Climate and Environmental Justice
There’s every reason to believe that what we see now with our heat seasons are the new norm. It isn’t beyond the scope of our imaginations to believe that this might be the coolest summer for the rest of our lives.
New Hub Focuses on Safeguarding Communities from Extreme Heat
In early summer 2023—at the start of a record-breaking heat season—the Nicholas Institute launched a first-of-its-kind program in the United States to address the increasing effects of extreme heat on human health and well-being. The Heat Policy Innovation Hub brings together Duke scholars, government agencies, communities, and other stakeholders to develop and deploy heat policy solutions that could ultimately save lives. In its initial months, the program has helped advance planning and preparedness projects, disseminated educational resources, and leveraged media outreach and op-eds to highlight immediate and long-term recommendations for keeping the most vulnerable cool.
Analysis Quantifies Growing Water Affordability Challenge
Costs for providing water services in the United States have been steadily rising for utilities and their customers for decades, but the scope of this affordability challenge has been “inadequately defined and measured.” A peer-reviewed analysis led by Nicholas Institute water policy experts attempted to quantify the challenge, finding 17 percent of households struggle to afford basic water services in 787 communities served by the United States’ largest utilities. The analysis builds on years of work by the Nicholas Institute, including a series of discussions with US water leaders convened in partnership with the Aspen Institute and a dashboard that provides a clearer picture of how affordable water services are in US communities.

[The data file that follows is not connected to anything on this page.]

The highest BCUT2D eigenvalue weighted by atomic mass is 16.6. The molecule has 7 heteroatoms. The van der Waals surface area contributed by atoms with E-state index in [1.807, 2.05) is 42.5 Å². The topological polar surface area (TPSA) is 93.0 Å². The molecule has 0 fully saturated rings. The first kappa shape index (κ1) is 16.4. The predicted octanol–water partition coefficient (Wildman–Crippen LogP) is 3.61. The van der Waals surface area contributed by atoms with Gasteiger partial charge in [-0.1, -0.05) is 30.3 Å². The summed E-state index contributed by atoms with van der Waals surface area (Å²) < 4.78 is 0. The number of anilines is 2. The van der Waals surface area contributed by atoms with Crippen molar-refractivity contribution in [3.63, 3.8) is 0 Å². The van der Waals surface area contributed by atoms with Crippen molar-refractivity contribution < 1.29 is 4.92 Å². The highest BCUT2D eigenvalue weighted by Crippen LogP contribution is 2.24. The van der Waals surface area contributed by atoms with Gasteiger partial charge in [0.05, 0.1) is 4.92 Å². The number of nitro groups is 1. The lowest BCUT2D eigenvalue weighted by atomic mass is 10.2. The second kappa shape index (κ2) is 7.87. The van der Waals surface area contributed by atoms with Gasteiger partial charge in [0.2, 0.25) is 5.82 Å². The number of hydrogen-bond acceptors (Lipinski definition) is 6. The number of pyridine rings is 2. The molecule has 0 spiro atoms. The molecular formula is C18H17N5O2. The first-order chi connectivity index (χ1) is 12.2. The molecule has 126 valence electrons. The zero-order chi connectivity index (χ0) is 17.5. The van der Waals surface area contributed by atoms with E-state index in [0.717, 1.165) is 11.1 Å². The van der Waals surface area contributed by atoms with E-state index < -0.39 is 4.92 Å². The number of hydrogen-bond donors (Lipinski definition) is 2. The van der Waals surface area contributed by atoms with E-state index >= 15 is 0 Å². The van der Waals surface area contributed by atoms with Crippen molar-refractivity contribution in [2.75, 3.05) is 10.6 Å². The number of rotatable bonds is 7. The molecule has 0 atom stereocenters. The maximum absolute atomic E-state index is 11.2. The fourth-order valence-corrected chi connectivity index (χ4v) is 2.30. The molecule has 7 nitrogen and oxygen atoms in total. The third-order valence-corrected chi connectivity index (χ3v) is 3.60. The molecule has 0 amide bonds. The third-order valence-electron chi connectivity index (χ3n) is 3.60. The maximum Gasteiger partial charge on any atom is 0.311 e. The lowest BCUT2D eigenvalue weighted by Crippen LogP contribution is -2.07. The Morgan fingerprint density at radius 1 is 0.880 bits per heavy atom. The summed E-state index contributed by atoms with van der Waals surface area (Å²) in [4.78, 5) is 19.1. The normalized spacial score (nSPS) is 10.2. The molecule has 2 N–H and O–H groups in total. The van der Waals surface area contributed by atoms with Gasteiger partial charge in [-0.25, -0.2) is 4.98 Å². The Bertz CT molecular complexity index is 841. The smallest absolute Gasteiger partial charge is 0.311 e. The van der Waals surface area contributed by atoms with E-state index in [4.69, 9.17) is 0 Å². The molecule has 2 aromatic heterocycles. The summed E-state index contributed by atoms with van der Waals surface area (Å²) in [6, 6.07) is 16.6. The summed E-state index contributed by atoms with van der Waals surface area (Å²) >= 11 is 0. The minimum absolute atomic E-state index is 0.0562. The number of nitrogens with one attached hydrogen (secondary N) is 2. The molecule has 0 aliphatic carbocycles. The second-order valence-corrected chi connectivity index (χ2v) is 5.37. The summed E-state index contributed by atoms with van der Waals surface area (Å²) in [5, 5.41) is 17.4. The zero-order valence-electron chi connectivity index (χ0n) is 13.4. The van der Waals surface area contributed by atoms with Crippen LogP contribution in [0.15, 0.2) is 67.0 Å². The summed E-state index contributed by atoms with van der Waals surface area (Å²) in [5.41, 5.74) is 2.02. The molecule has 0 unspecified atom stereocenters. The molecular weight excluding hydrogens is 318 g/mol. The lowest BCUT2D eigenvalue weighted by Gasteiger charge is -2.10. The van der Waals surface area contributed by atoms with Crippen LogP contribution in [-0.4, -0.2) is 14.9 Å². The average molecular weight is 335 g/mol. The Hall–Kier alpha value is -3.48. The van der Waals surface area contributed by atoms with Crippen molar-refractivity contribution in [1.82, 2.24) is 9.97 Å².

Millions of people served by the largest US water utilities who live in households that spend more than one day's labor each month on water and sanitation services
Safe, reliable water services are essential for everyone to thrive, but a substantial number of Americans may be finding them difficult to afford. When costs rise faster than incomes, it strains the budgets of a wide swath of US households already struggling to make ends meet, as well as utilities trying to adequately serve their customers.
Duke Experts Advance Investment Tools for Low-Carbon Development
Are pathways out of poverty and climate vulnerability possible for millions in low- and middle-income countries (LMICs) without driving a global surge in carbon emissions? The answer may depend on investment decisions made this decade. Launched by the James E. Rogers Energy Access Project at Duke, New Frontiers in Climate Finance scopes the challenges and opportunities inherent to climate finance in LMICs in an effort to increase the scale and transformational impact of climate finance to these economies.
Duke Students Get Up-Close Look at Climate Negotiations
Fourteen students from five Duke schools attended the 2022 UN Climate Change Conference (COP27) in Egypt as part of the university’s unique UN Climate Change Negotiations Practicum. This Bass Connections-affiliated course supported by the Nicholas Institute helps students develop a comprehensive understanding of the issues at the heart of global climate change, from adaptation and mitigation to the political dynamics of the negotiations process. At the conference, students sat in on critical global conversations—many of which focused on climate justice—and supported “clients” (governments, nongovernmental organizations, and other groups).
More in Climate and Environmental Justice
The Infrastructure for Good barometer, developed by Economist Impact and supported by Deloitte and the Nicholas Institute, benchmarks the capacity of 30 countries to sustainably deliver efficient and quality infrastructure that addresses critical economic, social and environmental needs.
A joint program of the Nicholas Institute and the Kenan Institute for Ethics, Just Environments invests in collaborations between communities, students, and scholars based on research and data justice principles in order to explore solutions and practices to promote environmental justice.
The Distributed Renewable Energy-Agriculture Modalities project in Ethiopia was launched to demonstrate the viability of solar mini-grids for delivering improved irrigation services, greater agricultural productivity and expanded rural electrification.
As in years past, Nicholas Institute experts were part of a robust Duke presence at COP27 in Egypt, where the inequitable impacts of climate change’s impacts on vulnerable countries was a key theme. Institute team members engaged with decision-makers, convened and spoke at events, and exchanged ideas through informal conversations.